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Dynamic Quantum Matter Workshop June 18-19, Newport Rhode Island

The quantum materials group is hosting a workshop on quantum phenomena in materials. Find out more here.

 

Dynamic Quantum Matter, Entangled orders and Quantum Criticality Workshop
Dates: June 18- June 19, 2018

Sponsors

UConn, NSF, Nordita, Villum Center for Dirac Materials, Institute for Materials Science – Los Alamos, Wiley Publishers
           

Scope

The conference will focus on entangled and non-equilibrium orders in quantum materials. The 21st century marked the revolution of probing matter at the nano- to mesoscale and these developments continue to be the focus of active research. We now witness equally powerful developments occurring in our understanding, ability to probe, and manipulate quantum matter, in entangled orders and novel states, in the time domain. Recent progress in experimental techniques including x-ray optics, optical pumping, time resolved spectroscopies (ARPES optics), and in cold-atom systems has led to a resurgence of interest in the non-equilibrium aspect of quantum dynamics. The novel entangled orders that have nonzero “overlap” with more than one order parameter also have emerged as an exciting new direction for research in quantum matter. Entangled orders go beyond the conventional orders such as density and spin, and significantly expand the possible condensates we can observe. It is only because of the lack of experimental control, resolution, theoretical framework, and computational power, that the realm of entangled and quantum non-equilibrium remained largely unexplored until now. The time has come for us to turn full attention to these phenomena. Specific topics include: superconductivity and dynamics near quantum criticality, composite orders in correlated materials, effects of strain on quantum critical points, and superconductivity in STO. This conference will have a format of topical lectures, while leaving ample time for discussions.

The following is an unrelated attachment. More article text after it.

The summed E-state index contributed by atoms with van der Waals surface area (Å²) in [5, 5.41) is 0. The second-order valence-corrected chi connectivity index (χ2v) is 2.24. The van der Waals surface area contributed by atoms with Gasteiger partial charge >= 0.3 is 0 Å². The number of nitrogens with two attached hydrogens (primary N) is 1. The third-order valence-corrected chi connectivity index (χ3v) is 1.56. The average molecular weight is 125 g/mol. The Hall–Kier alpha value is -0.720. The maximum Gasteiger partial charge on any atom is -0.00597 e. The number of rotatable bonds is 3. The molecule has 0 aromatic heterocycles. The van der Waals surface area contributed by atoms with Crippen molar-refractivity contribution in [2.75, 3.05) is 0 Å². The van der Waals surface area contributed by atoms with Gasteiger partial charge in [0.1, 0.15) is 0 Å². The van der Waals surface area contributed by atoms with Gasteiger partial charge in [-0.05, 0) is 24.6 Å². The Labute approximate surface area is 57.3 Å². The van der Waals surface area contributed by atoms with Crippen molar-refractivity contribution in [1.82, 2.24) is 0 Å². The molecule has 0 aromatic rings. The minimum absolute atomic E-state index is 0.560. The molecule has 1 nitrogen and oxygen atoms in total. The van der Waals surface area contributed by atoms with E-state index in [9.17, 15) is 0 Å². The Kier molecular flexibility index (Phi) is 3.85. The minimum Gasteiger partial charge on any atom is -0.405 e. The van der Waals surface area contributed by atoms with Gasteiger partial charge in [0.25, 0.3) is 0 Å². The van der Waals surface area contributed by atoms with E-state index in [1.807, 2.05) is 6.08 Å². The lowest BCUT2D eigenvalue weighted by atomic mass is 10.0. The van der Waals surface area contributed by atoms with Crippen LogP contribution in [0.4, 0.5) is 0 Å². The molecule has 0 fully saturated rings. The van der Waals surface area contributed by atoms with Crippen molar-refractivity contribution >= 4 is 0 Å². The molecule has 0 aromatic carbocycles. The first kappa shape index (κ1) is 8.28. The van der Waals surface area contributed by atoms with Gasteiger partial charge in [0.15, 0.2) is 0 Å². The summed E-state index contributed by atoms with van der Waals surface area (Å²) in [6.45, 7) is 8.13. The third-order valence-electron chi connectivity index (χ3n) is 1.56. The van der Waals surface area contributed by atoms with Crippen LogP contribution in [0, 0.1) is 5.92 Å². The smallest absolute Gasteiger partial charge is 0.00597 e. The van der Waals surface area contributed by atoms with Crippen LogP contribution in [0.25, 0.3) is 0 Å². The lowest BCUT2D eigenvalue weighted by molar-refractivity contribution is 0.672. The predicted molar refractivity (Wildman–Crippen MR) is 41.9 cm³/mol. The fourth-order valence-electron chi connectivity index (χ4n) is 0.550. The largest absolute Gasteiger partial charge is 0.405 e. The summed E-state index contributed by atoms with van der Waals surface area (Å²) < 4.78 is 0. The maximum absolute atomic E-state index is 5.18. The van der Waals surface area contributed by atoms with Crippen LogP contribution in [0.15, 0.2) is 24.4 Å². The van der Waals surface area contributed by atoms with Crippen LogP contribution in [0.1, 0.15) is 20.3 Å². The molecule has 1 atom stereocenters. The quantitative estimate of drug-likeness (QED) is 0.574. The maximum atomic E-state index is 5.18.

Venue

Gurney’s Resorts | Newport, RI

Prof. Blum has been selected a “Fermilab Distinguished Scholar”

Fermilab Distinguished Scholars are rotating multi-year appointments for U.S. theorists in either the Fermilab Theoretical Physics Department or the Theoretical Astrophysics Group.

The Fermilab Distinguished Scholars program aims to:

  • Strengthen connections between the Fermilab Theoretical Physics and Astrophysics groups and the wider U.S. particle-theory community.
  • Broaden the Fermilab theoretical-physics research program through collaborations between the Fermilab Distinguished Scholars and Fermilab theory staff, postdocs, and students.
  • Strengthen connections between the U.S. particle-theory community and the Fermilab experimental program.
  • Increase the frequency and quality of interactions between U.S. particle theorists and Fermilab experimentalists.
  • Increase resident theoretical expertise in targeted physics areas to support the Fermilab experimental program.